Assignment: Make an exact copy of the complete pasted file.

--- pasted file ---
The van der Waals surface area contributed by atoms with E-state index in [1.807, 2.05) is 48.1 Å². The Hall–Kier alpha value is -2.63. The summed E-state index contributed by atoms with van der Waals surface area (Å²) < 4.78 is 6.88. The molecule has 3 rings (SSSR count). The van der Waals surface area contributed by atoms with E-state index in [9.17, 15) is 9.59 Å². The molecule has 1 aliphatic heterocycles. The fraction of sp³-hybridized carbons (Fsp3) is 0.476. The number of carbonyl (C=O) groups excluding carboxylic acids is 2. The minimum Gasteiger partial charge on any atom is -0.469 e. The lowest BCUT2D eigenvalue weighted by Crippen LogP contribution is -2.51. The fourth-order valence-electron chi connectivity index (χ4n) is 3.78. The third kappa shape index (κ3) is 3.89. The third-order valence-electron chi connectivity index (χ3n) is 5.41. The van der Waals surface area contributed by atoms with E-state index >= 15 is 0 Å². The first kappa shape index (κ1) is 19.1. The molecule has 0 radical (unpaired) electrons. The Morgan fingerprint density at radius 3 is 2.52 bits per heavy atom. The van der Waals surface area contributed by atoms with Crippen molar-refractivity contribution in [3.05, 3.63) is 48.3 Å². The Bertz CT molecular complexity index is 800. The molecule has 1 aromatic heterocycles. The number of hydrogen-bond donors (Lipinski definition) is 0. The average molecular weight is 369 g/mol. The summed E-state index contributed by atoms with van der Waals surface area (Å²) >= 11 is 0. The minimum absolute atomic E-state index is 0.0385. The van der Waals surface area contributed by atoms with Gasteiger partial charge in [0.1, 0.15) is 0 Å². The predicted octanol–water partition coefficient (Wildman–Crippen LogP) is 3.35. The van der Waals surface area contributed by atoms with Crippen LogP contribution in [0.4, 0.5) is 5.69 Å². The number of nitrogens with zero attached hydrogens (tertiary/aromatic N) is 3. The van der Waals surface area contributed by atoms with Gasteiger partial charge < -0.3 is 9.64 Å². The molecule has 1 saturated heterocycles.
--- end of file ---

The van der Waals surface area contributed by atoms with E-state index in [1.807, 2.05) is 48.1 Å². The Hall–Kier alpha value is -2.63. The summed E-state index contributed by atoms with van der Waals surface area (Å²) < 4.78 is 6.88. The molecule has 3 rings (SSSR count). The van der Waals surface area contributed by atoms with E-state index in [9.17, 15) is 9.59 Å². The molecule has 1 aliphatic heterocycles. The fraction of sp³-hybridized carbons (Fsp3) is 0.476. The number of carbonyl (C=O) groups excluding carboxylic acids is 2. The minimum Gasteiger partial charge on any atom is -0.469 e. The lowest BCUT2D eigenvalue weighted by Crippen LogP contribution is -2.51. The fourth-order valence-electron chi connectivity index (χ4n) is 3.78. The third kappa shape index (κ3) is 3.89. The third-order valence-electron chi connectivity index (χ3n) is 5.41. The van der Waals surface area contributed by atoms with E-state index >= 15 is 0 Å². The first kappa shape index (κ1) is 19.1. The molecule has 0 radical (unpaired) electrons. The Morgan fingerprint density at radius 3 is 2.52 bits per heavy atom. The van der Waals surface area contributed by atoms with Crippen molar-refractivity contribution in [3.05, 3.63) is 48.3 Å². The Bertz CT molecular complexity index is 800. The molecule has 1 aromatic heterocycles. The number of hydrogen-bond donors (Lipinski definition) is 0. The average molecular weight is 369 g/mol. The summed E-state index contributed by atoms with van der Waals surface area (Å²) >= 11 is 0. The minimum absolute atomic E-state index is 0.0385. The van der Waals surface area contributed by atoms with Gasteiger partial charge in [0.1, 0.15) is 0 Å². The predicted octanol–water partition coefficient (Wildman–Crippen LogP) is 3.35. The van der Waals surface area contributed by atoms with Crippen LogP contribution in [0.4, 0.5) is 5.69 Å². The number of nitrogens with zero attached hydrogens (tertiary/aromatic N) is 3. The van der Waals surface area contributed by atoms with Gasteiger partial charge < -0.3 is 9.64 Å². The molecule has 1 saturated heterocycles.